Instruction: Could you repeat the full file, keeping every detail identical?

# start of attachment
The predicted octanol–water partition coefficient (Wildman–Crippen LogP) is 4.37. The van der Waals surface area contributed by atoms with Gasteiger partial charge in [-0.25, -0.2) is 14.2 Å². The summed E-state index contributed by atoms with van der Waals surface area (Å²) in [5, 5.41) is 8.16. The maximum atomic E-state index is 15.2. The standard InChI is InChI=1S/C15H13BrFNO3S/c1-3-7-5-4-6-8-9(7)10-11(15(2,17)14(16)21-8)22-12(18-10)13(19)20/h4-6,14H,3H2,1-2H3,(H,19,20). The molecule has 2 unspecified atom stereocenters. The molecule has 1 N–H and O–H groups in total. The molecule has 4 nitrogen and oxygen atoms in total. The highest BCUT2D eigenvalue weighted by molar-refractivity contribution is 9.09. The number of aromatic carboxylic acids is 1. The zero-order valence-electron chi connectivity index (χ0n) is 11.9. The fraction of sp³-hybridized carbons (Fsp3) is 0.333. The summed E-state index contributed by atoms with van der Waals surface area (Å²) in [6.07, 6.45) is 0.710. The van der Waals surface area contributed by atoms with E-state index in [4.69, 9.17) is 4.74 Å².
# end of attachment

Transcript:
The predicted octanol–water partition coefficient (Wildman–Crippen LogP) is 4.37. The van der Waals surface area contributed by atoms with Gasteiger partial charge in [-0.25, -0.2) is 14.2 Å². The summed E-state index contributed by atoms with van der Waals surface area (Å²) in [5, 5.41) is 8.16. The maximum atomic E-state index is 15.2. The standard InChI is InChI=1S/C15H13BrFNO3S/c1-3-7-5-4-6-8-9(7)10-11(15(2,17)14(16)21-8)22-12(18-10)13(19)20/h4-6,14H,3H2,1-2H3,(H,19,20). The molecule has 2 unspecified atom stereocenters. The molecule has 1 N–H and O–H groups in total. The molecule has 4 nitrogen and oxygen atoms in total. The highest BCUT2D eigenvalue weighted by molar-refractivity contribution is 9.09. The number of aromatic carboxylic acids is 1. The zero-order valence-electron chi connectivity index (χ0n) is 11.9. The fraction of sp³-hybridized carbons (Fsp3) is 0.333. The summed E-state index contributed by atoms with van der Waals surface area (Å²) in [6.07, 6.45) is 0.710. The van der Waals surface area contributed by atoms with E-state index in [4.69, 9.17) is 4.74 Å².